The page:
Haganai NEXT, although keeping the whimsical, light-hearted, incongruous humor element that made its predecessor so entertaining, is far more emotionally heavy, and drama based, particularly as the show draws nearer to its bitter-sweet conclusion. While its romantic comedy entanglements are clearly evident throughout, similar to the anime’s original outing, the harem undertones begin to fade away, as NEXT gets rather serious and profound in its closing episodes, more-or-less wrapping up conflicts, while reinforcing what viewers have known since the end of season one: that everyone in the Neighbors Club is about as close as friends can be, even if they are not immediately aware of their special relationship. The season’s dominant story arc revolves around the Neighbors Club making a movie about intergalactic samurai robot wars, which the clubmates attempt to put together for the School Festival, with other NEXT highlights including; an episode based around the club members viewing a homo-erotic anime film named, ‘Homo Game Club,’ by request of Rika of course; an installment where a runaway Maria stays at the Hasegawa sibling’s abode, and the Neighbors Club tackle an after-party and the nonsensical King Game; and an episode that follows the Neighbors Club on their adventurous trip to Yokoshima Wonderland — a famous amusement theme-park — which ends with the unraveling of Yukimura’s true gender.
As far as animation goes, Haganai NEXT is cleaner, and slightly more refined, than its forerunner, though the rich, colorful and playful character designs, and detailed backdrops, remain very much unchanged. The characters though, have slightly different alterations to their school uniforms, possibly due to seasonal logic, making them easier to visually distinguish from the first part of the anime; two noticeable examples, Yozora’s iconic black thigh-high socks are now no where to be seen, and both Sena and Yozora are constantly wearing cardigans/ sweaters — Yozora in light-black and Sena in light-gray. The animation is so meticulous and involved, even Yozora’s hair appears to ‘grow back,’ as the series progresses, though difficult to spot if watching the episodes chronologically.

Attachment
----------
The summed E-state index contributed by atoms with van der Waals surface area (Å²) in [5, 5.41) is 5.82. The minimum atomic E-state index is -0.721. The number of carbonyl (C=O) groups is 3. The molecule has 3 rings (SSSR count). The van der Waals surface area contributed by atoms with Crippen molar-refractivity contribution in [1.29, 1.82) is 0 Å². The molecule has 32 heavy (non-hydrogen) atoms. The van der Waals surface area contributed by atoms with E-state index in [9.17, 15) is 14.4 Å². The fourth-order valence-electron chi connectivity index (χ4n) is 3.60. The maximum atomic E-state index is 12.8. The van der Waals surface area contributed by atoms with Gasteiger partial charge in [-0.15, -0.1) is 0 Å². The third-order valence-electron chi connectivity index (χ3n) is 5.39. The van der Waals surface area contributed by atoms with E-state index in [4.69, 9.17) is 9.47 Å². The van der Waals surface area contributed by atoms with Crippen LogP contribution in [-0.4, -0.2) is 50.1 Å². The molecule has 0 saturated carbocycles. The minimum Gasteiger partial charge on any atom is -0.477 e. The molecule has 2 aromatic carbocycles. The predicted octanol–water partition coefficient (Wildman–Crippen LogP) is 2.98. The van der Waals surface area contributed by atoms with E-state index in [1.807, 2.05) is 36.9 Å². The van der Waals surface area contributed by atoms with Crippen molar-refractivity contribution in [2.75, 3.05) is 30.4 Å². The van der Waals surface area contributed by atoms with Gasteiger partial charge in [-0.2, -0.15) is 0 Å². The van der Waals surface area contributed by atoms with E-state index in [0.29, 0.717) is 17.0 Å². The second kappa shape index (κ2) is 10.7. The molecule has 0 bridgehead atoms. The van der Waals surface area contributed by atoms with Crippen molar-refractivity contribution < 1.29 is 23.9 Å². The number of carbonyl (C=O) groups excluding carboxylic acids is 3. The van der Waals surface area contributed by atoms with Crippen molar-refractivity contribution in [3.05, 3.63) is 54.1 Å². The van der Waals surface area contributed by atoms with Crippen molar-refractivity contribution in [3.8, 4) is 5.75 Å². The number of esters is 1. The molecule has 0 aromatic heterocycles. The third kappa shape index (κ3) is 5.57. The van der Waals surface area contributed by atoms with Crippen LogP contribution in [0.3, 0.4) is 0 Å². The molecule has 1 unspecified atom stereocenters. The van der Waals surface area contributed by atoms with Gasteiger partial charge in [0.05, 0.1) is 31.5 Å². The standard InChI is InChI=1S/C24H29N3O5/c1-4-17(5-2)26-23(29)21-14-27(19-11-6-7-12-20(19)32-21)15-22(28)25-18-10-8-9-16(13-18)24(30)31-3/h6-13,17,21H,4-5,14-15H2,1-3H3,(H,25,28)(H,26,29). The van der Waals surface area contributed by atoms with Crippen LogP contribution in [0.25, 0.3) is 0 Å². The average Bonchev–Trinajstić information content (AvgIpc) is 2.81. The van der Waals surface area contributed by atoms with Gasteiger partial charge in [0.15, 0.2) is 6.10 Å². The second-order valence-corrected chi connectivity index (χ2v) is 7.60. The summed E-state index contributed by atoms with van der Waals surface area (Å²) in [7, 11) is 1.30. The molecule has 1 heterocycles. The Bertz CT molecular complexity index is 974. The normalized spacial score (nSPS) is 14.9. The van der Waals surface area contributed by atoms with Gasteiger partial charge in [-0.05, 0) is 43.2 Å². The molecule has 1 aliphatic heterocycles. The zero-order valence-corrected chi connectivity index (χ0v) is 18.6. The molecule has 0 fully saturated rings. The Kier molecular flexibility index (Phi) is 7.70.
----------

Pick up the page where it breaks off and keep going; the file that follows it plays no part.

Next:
Having gone on a 25-episode-long journey with the members of the Neighbors Club, I must admit, I was legitimately saddened to see this harem-style rom-com come to a close. With few loose ends, NEXT wraps the series up rather neatly, however, one or two more episodes wouldn’t have gone astray, simply to cement some of the final statements, really driving home the anime’s fundamental message. Whereas the animation and character development is slightly superior this second time around, the reduced humor makes this follow-up entry of Haganai a tad weaker than the former, though equally as immerse. Despite the fact that its brand of humor may not be suited for all parties, individuals with an open mind will have no trouble enjoying the second season.
Yozora’s powerful comment, ‘It doesn’t matter if you can’t make a hundred friends. Instead, make real friends who are a hundred times as important,’ summarizes the premise of the anime quite nicely, as Haganai NEXT, and Haganai for that matter, make a hard-hitting, and honest claim about the bond of friendship, a notion that is universal, as friends often define our lives and personality, encourage or uplift us, and enrich our being; everyone at some point will eventually make the decision as to who their real friends are going to be. With more conflict established amongst the characters, Haganai NEXT succeeds in representing the obstacle-filled road this band of outcasts have collectively travelled together; and made it out the other end as friends. So, if you honestly don’t have many friends, Haganai NEXT will surely make you feel as though you have the greatest friends in the whole entire world.
4 / 5 – Recommended
Reviewed by S-Littner
Haganai NEXT is released through Madman Entertainment Australia